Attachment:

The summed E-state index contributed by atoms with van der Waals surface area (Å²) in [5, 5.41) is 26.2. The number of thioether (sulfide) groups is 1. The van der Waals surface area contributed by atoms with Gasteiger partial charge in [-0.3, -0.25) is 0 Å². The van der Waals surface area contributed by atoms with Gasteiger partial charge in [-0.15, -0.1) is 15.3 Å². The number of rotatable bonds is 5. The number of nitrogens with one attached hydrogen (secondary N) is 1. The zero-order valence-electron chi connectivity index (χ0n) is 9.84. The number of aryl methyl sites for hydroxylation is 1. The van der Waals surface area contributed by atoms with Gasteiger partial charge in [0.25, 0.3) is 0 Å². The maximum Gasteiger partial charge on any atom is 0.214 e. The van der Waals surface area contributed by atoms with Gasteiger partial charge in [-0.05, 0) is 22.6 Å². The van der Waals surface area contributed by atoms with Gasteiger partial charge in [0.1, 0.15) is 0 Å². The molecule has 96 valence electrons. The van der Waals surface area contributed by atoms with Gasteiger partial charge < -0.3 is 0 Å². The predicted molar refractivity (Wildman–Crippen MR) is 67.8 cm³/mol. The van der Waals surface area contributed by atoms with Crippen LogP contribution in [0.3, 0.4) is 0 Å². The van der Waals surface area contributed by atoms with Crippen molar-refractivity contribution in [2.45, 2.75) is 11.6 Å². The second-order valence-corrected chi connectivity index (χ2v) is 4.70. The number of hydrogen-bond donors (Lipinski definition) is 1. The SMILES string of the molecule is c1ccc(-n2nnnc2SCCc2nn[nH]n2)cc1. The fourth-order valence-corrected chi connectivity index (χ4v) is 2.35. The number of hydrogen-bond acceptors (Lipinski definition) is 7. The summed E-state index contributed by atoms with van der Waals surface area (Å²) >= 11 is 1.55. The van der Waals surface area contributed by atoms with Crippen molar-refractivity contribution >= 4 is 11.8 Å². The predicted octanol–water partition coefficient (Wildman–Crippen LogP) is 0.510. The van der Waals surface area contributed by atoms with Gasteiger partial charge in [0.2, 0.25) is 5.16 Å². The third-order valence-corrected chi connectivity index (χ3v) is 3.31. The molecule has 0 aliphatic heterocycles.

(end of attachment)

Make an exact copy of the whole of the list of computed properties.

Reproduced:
The summed E-state index contributed by atoms with van der Waals surface area (Å²) in [5, 5.41) is 26.2. The number of thioether (sulfide) groups is 1. The van der Waals surface area contributed by atoms with Gasteiger partial charge in [-0.3, -0.25) is 0 Å². The van der Waals surface area contributed by atoms with Gasteiger partial charge in [-0.15, -0.1) is 15.3 Å². The number of rotatable bonds is 5. The number of nitrogens with one attached hydrogen (secondary N) is 1. The zero-order valence-electron chi connectivity index (χ0n) is 9.84. The number of aryl methyl sites for hydroxylation is 1. The van der Waals surface area contributed by atoms with Gasteiger partial charge in [0.25, 0.3) is 0 Å². The maximum Gasteiger partial charge on any atom is 0.214 e. The van der Waals surface area contributed by atoms with Gasteiger partial charge in [-0.05, 0) is 22.6 Å². The van der Waals surface area contributed by atoms with Gasteiger partial charge in [0.1, 0.15) is 0 Å². The molecule has 96 valence electrons. The van der Waals surface area contributed by atoms with Gasteiger partial charge < -0.3 is 0 Å². The predicted molar refractivity (Wildman–Crippen MR) is 67.8 cm³/mol. The van der Waals surface area contributed by atoms with Crippen LogP contribution in [0.3, 0.4) is 0 Å². The van der Waals surface area contributed by atoms with Crippen molar-refractivity contribution in [2.45, 2.75) is 11.6 Å². The second-order valence-corrected chi connectivity index (χ2v) is 4.70. The number of hydrogen-bond donors (Lipinski definition) is 1. The SMILES string of the molecule is c1ccc(-n2nnnc2SCCc2nn[nH]n2)cc1. The fourth-order valence-corrected chi connectivity index (χ4v) is 2.35. The number of hydrogen-bond acceptors (Lipinski definition) is 7. The summed E-state index contributed by atoms with van der Waals surface area (Å²) >= 11 is 1.55. The van der Waals surface area contributed by atoms with Crippen molar-refractivity contribution >= 4 is 11.8 Å². The predicted octanol–water partition coefficient (Wildman–Crippen LogP) is 0.510. The van der Waals surface area contributed by atoms with Gasteiger partial charge in [0.2, 0.25) is 5.16 Å². The third-order valence-corrected chi connectivity index (χ3v) is 3.31. The molecule has 0 aliphatic heterocycles.